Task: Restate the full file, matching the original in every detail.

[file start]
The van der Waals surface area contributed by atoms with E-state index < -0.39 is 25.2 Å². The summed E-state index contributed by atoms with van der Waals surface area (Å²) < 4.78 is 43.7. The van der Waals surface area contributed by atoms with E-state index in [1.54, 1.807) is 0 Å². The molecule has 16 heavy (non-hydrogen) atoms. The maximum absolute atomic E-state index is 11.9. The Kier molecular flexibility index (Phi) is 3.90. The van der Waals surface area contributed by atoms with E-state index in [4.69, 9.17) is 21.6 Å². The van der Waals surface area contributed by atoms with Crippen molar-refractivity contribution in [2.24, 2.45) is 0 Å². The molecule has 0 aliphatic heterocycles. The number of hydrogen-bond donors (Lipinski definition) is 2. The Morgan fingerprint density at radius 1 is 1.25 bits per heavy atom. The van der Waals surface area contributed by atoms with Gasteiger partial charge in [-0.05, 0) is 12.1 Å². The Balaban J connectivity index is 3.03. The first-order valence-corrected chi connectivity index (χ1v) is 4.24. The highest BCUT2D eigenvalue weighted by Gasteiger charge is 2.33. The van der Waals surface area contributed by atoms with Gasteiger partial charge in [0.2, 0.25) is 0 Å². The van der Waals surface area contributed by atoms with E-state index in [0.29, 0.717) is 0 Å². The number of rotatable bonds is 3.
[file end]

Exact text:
The van der Waals surface area contributed by atoms with E-state index < -0.39 is 25.2 Å². The summed E-state index contributed by atoms with van der Waals surface area (Å²) < 4.78 is 43.7. The van der Waals surface area contributed by atoms with E-state index in [1.54, 1.807) is 0 Å². The molecule has 16 heavy (non-hydrogen) atoms. The maximum absolute atomic E-state index is 11.9. The Kier molecular flexibility index (Phi) is 3.90. The van der Waals surface area contributed by atoms with E-state index in [4.69, 9.17) is 21.6 Å². The van der Waals surface area contributed by atoms with Crippen molar-refractivity contribution in [2.24, 2.45) is 0 Å². The molecule has 0 aliphatic heterocycles. The number of hydrogen-bond donors (Lipinski definition) is 2. The Morgan fingerprint density at radius 1 is 1.25 bits per heavy atom. The van der Waals surface area contributed by atoms with Gasteiger partial charge in [-0.05, 0) is 12.1 Å². The Balaban J connectivity index is 3.03. The first-order valence-corrected chi connectivity index (χ1v) is 4.24. The highest BCUT2D eigenvalue weighted by Gasteiger charge is 2.33. The van der Waals surface area contributed by atoms with Gasteiger partial charge in [0.2, 0.25) is 0 Å². The van der Waals surface area contributed by atoms with E-state index in [0.29, 0.717) is 0 Å². The number of rotatable bonds is 3.